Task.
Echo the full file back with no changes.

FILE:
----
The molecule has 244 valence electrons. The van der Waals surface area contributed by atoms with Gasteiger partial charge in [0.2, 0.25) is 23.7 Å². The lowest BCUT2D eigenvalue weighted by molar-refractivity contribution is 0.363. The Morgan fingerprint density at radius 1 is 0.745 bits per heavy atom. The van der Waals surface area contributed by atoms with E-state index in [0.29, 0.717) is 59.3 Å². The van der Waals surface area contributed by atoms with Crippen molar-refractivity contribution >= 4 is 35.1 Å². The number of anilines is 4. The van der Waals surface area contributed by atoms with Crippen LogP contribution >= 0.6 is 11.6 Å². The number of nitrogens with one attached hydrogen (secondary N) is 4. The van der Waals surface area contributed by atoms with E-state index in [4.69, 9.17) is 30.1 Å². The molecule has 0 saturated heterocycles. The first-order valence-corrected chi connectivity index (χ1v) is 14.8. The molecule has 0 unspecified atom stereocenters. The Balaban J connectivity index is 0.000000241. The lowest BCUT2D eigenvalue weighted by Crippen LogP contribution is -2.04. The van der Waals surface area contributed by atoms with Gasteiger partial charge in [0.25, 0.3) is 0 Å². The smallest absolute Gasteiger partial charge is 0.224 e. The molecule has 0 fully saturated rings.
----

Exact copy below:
The molecule has 244 valence electrons. The van der Waals surface area contributed by atoms with Gasteiger partial charge in [0.2, 0.25) is 23.7 Å². The lowest BCUT2D eigenvalue weighted by molar-refractivity contribution is 0.363. The Morgan fingerprint density at radius 1 is 0.745 bits per heavy atom. The van der Waals surface area contributed by atoms with E-state index in [0.29, 0.717) is 59.3 Å². The van der Waals surface area contributed by atoms with Crippen molar-refractivity contribution >= 4 is 35.1 Å². The number of anilines is 4. The van der Waals surface area contributed by atoms with Crippen LogP contribution >= 0.6 is 11.6 Å². The number of nitrogens with one attached hydrogen (secondary N) is 4. The van der Waals surface area contributed by atoms with E-state index in [4.69, 9.17) is 30.1 Å². The molecule has 0 saturated heterocycles. The first-order valence-corrected chi connectivity index (χ1v) is 14.8. The molecule has 0 unspecified atom stereocenters. The Balaban J connectivity index is 0.000000241. The lowest BCUT2D eigenvalue weighted by Crippen LogP contribution is -2.04. The van der Waals surface area contributed by atoms with Gasteiger partial charge in [0.25, 0.3) is 0 Å². The smallest absolute Gasteiger partial charge is 0.224 e. The molecule has 0 fully saturated rings.